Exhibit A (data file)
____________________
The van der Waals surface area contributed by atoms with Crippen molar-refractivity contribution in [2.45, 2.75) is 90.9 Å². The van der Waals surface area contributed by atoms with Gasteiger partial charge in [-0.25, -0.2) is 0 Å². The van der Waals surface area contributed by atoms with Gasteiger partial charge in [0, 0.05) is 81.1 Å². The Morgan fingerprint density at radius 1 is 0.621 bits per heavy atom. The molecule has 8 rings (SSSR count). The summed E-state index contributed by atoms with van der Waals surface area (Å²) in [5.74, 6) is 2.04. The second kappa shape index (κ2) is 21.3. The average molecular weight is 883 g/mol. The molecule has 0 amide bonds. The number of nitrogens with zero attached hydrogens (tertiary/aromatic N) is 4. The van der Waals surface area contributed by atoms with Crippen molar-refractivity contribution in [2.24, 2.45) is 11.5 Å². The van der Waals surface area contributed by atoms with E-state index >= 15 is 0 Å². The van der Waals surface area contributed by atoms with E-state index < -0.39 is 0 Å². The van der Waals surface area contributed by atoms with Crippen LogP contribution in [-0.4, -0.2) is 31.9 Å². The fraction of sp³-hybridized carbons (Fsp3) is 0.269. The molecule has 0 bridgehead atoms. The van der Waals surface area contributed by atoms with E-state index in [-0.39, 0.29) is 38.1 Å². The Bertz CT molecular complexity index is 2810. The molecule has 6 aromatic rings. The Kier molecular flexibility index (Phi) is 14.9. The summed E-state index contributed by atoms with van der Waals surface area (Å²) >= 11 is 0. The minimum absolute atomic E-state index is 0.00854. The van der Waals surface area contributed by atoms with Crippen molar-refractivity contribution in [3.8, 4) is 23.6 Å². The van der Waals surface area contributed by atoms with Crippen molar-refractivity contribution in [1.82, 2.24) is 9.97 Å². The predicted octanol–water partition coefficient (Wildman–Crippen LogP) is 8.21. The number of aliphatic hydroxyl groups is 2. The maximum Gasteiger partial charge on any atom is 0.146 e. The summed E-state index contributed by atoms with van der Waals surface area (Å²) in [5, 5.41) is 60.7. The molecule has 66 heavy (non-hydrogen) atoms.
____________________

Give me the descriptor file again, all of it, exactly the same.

The van der Waals surface area contributed by atoms with Crippen molar-refractivity contribution in [2.45, 2.75) is 90.9 Å². The van der Waals surface area contributed by atoms with Gasteiger partial charge in [-0.25, -0.2) is 0 Å². The van der Waals surface area contributed by atoms with Gasteiger partial charge in [0, 0.05) is 81.1 Å². The Morgan fingerprint density at radius 1 is 0.621 bits per heavy atom. The molecule has 8 rings (SSSR count). The summed E-state index contributed by atoms with van der Waals surface area (Å²) in [5.74, 6) is 2.04. The second kappa shape index (κ2) is 21.3. The average molecular weight is 883 g/mol. The molecule has 0 amide bonds. The number of nitrogens with zero attached hydrogens (tertiary/aromatic N) is 4. The van der Waals surface area contributed by atoms with Crippen molar-refractivity contribution in [2.24, 2.45) is 11.5 Å². The van der Waals surface area contributed by atoms with E-state index >= 15 is 0 Å². The van der Waals surface area contributed by atoms with E-state index < -0.39 is 0 Å². The van der Waals surface area contributed by atoms with Crippen LogP contribution in [-0.4, -0.2) is 31.9 Å². The fraction of sp³-hybridized carbons (Fsp3) is 0.269. The molecule has 0 bridgehead atoms. The van der Waals surface area contributed by atoms with E-state index in [-0.39, 0.29) is 38.1 Å². The Bertz CT molecular complexity index is 2810. The molecule has 6 aromatic rings. The Kier molecular flexibility index (Phi) is 14.9. The summed E-state index contributed by atoms with van der Waals surface area (Å²) >= 11 is 0. The minimum absolute atomic E-state index is 0.00854. The van der Waals surface area contributed by atoms with Crippen molar-refractivity contribution in [3.8, 4) is 23.6 Å². The van der Waals surface area contributed by atoms with Crippen molar-refractivity contribution in [1.82, 2.24) is 9.97 Å². The predicted octanol–water partition coefficient (Wildman–Crippen LogP) is 8.21. The number of aliphatic hydroxyl groups is 2. The maximum Gasteiger partial charge on any atom is 0.146 e. The summed E-state index contributed by atoms with van der Waals surface area (Å²) in [5, 5.41) is 60.7. The molecule has 66 heavy (non-hydrogen) atoms.